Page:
Co-Equity/Account-Specific Promotions, coupons and sampling are the most popular product-marketing methods among retailers, according to a new Brand Marketing survey.
Other techniques -- including premiums, rebates/refunds, event sponsorships and promotional packaging -- are also favored, while the use of the Internet still lagged behind the tried-and-true offline promotional techniques.
Brand Marketing's 2001 National Survey of Consumer Promotions also revealed that all brands are not alike: Some promotional vehicles were much more widely used for national brands than they were for store brands, and certain vehicles were much more popular relative to other vehicles when it came to promoting store brands.
Retail promotional spending appears to be leveling off. Only 48% of supermarket executives who responded to the survey said they anticipated increasing their promotional expenditures in 2001, compared to 56% who said they increased their promotional spending in 2000 over 1999 levels.
However, only 4% of the respondents said they expected to decrease their promotional spending this year. That compares with 20% who said they spent less in 2000 than they did in 1999.
About 48% said they expected spending to be about the same in 2001 as it was in 2000, vs. 24% who said spending in 2000 was even with that of 1999.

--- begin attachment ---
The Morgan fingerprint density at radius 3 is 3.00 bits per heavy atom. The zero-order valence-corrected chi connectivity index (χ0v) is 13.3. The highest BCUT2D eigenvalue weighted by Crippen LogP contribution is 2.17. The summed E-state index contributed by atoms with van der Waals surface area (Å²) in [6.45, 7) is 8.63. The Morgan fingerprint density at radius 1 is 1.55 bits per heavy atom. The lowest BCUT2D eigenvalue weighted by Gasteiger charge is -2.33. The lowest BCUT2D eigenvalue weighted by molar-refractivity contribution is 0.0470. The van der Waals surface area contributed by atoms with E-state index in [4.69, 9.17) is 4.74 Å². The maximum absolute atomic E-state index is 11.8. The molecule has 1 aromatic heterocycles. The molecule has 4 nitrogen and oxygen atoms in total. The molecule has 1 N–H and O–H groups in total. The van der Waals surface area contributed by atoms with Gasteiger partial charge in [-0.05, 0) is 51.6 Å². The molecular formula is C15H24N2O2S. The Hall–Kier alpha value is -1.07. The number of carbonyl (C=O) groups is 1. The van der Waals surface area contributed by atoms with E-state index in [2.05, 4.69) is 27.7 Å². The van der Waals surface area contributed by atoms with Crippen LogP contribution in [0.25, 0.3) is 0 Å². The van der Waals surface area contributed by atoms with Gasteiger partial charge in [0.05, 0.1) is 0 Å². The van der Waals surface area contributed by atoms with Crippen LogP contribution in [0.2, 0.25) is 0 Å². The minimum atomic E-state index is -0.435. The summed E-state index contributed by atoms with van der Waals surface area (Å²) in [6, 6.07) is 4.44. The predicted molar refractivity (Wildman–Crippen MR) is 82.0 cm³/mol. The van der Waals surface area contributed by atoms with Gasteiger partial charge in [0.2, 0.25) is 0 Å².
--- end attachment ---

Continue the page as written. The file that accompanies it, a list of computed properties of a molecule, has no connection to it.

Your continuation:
Almost half -- 46% -- of retailers responded that their biggest challenge in creating and executing effective consumer promotions was securing adequate manufacturer funding. That percentage was nearly double the percentage who replied that their biggest challenge was targeting appropriate consumer groups.
NATIONAL VS. STORE BRANDS
Among the most striking differences found between promotions for national/regional brands and those for store brands was in the reasons retailers gave for conducting promotions for the different labels. While building category sales was the most important objective cited for conducting promotions of national or regional brands, retailers said building category profit was by far the most important objective in conducting store-brand promotions.
Private-label promotions were seen as much less effective in increasing the price of the average basket, an objective respondents said was best achieved through multi-brand tie-ins from different manufacturers.